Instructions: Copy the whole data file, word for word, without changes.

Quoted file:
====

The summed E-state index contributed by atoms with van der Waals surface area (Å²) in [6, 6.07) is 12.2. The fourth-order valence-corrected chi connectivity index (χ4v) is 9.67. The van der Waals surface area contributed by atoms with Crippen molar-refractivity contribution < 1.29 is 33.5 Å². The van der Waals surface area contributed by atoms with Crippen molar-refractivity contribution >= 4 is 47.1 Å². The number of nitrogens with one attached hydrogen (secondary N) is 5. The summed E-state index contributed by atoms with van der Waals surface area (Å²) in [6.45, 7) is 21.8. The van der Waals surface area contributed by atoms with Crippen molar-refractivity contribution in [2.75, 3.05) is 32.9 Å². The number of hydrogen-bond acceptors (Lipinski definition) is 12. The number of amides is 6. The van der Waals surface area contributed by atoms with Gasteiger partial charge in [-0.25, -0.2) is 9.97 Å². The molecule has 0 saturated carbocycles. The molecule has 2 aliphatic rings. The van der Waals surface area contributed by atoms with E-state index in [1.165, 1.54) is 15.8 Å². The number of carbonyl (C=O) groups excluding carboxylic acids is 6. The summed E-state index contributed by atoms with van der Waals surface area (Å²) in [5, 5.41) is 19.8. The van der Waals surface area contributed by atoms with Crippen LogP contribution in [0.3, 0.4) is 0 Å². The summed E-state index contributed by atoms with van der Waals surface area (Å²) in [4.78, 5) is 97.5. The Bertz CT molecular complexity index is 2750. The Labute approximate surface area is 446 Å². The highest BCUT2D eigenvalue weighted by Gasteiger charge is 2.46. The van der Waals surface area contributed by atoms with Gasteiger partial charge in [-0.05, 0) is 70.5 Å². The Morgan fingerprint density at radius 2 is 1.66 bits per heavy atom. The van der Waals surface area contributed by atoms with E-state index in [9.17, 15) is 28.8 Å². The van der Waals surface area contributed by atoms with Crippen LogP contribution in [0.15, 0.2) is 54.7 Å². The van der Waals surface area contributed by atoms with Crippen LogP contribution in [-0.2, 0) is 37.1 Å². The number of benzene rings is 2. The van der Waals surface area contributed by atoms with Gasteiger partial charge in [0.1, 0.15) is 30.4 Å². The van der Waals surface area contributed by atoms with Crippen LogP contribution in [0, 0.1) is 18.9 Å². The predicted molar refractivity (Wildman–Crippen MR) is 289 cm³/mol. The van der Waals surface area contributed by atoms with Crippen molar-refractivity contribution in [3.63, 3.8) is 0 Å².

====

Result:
The summed E-state index contributed by atoms with van der Waals surface area (Å²) in [6, 6.07) is 12.2. The fourth-order valence-corrected chi connectivity index (χ4v) is 9.67. The van der Waals surface area contributed by atoms with Crippen molar-refractivity contribution < 1.29 is 33.5 Å². The van der Waals surface area contributed by atoms with Crippen molar-refractivity contribution >= 4 is 47.1 Å². The number of nitrogens with one attached hydrogen (secondary N) is 5. The summed E-state index contributed by atoms with van der Waals surface area (Å²) in [6.45, 7) is 21.8. The van der Waals surface area contributed by atoms with Crippen molar-refractivity contribution in [2.75, 3.05) is 32.9 Å². The number of hydrogen-bond acceptors (Lipinski definition) is 12. The number of amides is 6. The van der Waals surface area contributed by atoms with Gasteiger partial charge in [-0.25, -0.2) is 9.97 Å². The molecule has 0 saturated carbocycles. The molecule has 2 aliphatic rings. The van der Waals surface area contributed by atoms with E-state index in [1.165, 1.54) is 15.8 Å². The number of carbonyl (C=O) groups excluding carboxylic acids is 6. The summed E-state index contributed by atoms with van der Waals surface area (Å²) in [5, 5.41) is 19.8. The van der Waals surface area contributed by atoms with Crippen LogP contribution in [0.3, 0.4) is 0 Å². The summed E-state index contributed by atoms with van der Waals surface area (Å²) in [4.78, 5) is 97.5. The Bertz CT molecular complexity index is 2750. The Labute approximate surface area is 446 Å². The highest BCUT2D eigenvalue weighted by Gasteiger charge is 2.46. The van der Waals surface area contributed by atoms with Gasteiger partial charge in [-0.05, 0) is 70.5 Å². The Morgan fingerprint density at radius 2 is 1.66 bits per heavy atom. The van der Waals surface area contributed by atoms with E-state index in [9.17, 15) is 28.8 Å². The van der Waals surface area contributed by atoms with Crippen LogP contribution in [0.15, 0.2) is 54.7 Å². The van der Waals surface area contributed by atoms with Crippen LogP contribution in [-0.2, 0) is 37.1 Å². The number of benzene rings is 2. The van der Waals surface area contributed by atoms with Gasteiger partial charge in [0.1, 0.15) is 30.4 Å². The van der Waals surface area contributed by atoms with Crippen LogP contribution in [0, 0.1) is 18.9 Å². The predicted molar refractivity (Wildman–Crippen MR) is 289 cm³/mol. The van der Waals surface area contributed by atoms with Crippen molar-refractivity contribution in [3.63, 3.8) is 0 Å².